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The Business of Giving

Exploring philanthropy, non-profits and socially motivated business, from the Gates Foundation to your donation. A fresh look at the economy of good intentions.

June 7, 2010 at 9:00 AM

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Gates Foundation commits $1.5 billion for mother and child health

Posted by Kristi Heim

Calling on world health leaders to do more to prevent deaths of mothers and their newborn babies, Melinda Gates said today the Gates Foundation is pledging $1.5 billion over the next five years for family planning, maternal and child health and nutrition in developing countries.

It's the second largest donation in the foundation's history, after a $10 billion pledge over 10 years for vaccine development and delivery made in January, and indicates a new direction for the foundation, which has focused on diseases such as malaria and HIV/AIDS. The foundation announced today initial grants of $94 million in India and $60 million in Ethiopia.



HARAZ N. GHANBARI/ASSOCIATED PRESS

UN Secretary-General Ban Ki-moon talks with Melinda Gates at the Women Deliver conference in Washington. Ban urged an end to the "silent scandal of women dying in childbirth."

Among the grants for India, Seattle-based PATH received $24.3 million to demonstrate a model for health services that will save lives of newborns and reduce illness and death of mothers.

Gates challenged the idea that "large numbers of maternal and child deaths are inevitable, or even acceptable, in poor countries."

"It is not that the world doesn't know how to save the 350,000 mothers and 3 million newborns who die every year," she said, speaking at a women's health conference in Washington D.C. "It is that we haven't tried hard enough."

Gates said she would make the health of women and children her personal priority as co-chair of the world's largest charitable foundation. The foundation will alter its model from one focused on specialized diseases to a more integrated approach.

Women and children "aren't conditions or procedures or treatment models," she said. "They are human beings."

Over the past 30 years, the overall picture has been improving, Gates said, citing recent studies from the University of Washington's Institute for Health Metrics and Evaluation and collaborators in Australia that found the number of women dying from pregnancy-related causes has dropped by more than 35 percent -- from more than 500,000 annually in 1980 to about 343,000 in 2008.

She called the next several months "a critical window of opportunity to secure new global action," as Canada will urge donor countries to endorse a major maternal and child health initiative when it hosts the G8 summit in Ontario later this month.

UN Secretary-General Ban Ki-moon, also speaking at the conference, said women's health "must be front and center in the push to meet the Millennium Development Goals," and are among the most cost effective investments for future generations.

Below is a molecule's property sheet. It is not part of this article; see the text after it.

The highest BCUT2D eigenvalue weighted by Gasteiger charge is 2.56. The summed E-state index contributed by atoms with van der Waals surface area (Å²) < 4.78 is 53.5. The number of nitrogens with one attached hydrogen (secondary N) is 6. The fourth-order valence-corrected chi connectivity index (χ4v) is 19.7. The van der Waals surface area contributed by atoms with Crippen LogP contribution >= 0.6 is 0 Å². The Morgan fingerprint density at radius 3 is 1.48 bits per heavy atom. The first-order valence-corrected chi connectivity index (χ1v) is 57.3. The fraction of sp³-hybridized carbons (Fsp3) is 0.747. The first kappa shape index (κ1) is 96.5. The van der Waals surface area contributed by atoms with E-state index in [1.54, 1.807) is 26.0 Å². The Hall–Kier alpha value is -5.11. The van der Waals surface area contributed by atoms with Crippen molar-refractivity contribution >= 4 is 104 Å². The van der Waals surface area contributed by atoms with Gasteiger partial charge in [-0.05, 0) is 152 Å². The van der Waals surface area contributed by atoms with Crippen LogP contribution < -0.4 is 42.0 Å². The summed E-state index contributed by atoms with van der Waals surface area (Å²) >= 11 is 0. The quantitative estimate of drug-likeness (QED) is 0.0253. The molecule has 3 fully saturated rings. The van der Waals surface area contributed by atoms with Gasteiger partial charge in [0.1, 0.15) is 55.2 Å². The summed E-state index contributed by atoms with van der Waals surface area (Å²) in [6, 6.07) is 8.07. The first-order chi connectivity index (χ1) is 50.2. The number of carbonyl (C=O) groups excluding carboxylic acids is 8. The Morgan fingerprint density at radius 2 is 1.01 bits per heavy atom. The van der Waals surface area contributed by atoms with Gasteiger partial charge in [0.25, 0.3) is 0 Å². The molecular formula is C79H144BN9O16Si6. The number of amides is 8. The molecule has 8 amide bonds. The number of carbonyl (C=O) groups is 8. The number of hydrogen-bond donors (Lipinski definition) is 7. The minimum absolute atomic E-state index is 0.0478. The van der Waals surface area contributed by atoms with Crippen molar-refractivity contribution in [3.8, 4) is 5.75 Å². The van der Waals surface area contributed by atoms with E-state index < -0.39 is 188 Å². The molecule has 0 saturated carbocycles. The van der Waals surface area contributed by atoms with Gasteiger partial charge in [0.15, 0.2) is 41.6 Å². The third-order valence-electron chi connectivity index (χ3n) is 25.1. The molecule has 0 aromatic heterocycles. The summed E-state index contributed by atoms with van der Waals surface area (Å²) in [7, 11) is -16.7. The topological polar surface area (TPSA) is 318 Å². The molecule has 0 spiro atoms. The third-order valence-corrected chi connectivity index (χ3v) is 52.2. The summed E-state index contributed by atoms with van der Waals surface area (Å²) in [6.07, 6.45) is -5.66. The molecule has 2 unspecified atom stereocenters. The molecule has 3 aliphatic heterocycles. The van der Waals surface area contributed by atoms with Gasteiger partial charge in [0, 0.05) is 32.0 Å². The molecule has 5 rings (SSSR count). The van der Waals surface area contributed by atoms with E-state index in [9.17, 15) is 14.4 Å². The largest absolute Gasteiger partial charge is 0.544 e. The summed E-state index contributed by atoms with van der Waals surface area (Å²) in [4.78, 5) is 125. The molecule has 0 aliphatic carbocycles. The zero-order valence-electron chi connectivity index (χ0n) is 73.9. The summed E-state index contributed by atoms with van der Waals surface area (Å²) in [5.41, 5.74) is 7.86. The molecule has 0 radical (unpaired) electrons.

According to the UW study of maternal mortality in 181 countries, developing nations have made substantial progress, particularly Egypt, China, Ecuador, and Bolivia.

Nearly 80 percent of all maternal deaths are concentrated in 21 countries, and six countries account for more than half of them. Maternal death rates are highest in India, Nigeria, Pakistan, Afghanistan, Ethiopia and the Democratic Republic of the Congo.

The death rates also rose in a few high-income countries, including the United States, though changes in reporting practices may have contributed to the increase. (Looking at maternal mortality rates globally, the U.S. currently ranks number 39, between Macedonia and Lithuania.)

"We haven't made as much progress as we should have, especially since so many solutions are simple and just need to be available to all women and children," said Steve Gloyd, executive director of Seattle-based nonprofit Health Alliance International.

Gloyd, also a professor and associate chair in UW's Department of Global Health, said the funding should help strengthen the ability of governments to provide "much-needed basic health services."

"Training more health workers in a full package of services for women will be essential" for it to succeed, he said.

Gates said family planning could reduce deaths of mothers by 30 percent and newborns by 20 percent, but more than 200 million women have no access to contraception.

The largest of Gates initial grants, $38.7 million, is going to North Carolina-based Family Health International to develop cost-effective ways to increase access to voluntary contraception in poor urban areas of India.

"As a woman, I can't imagine being denied access to the tools I need to plan," she said. "It is my basic right to be able to choose when to have children."

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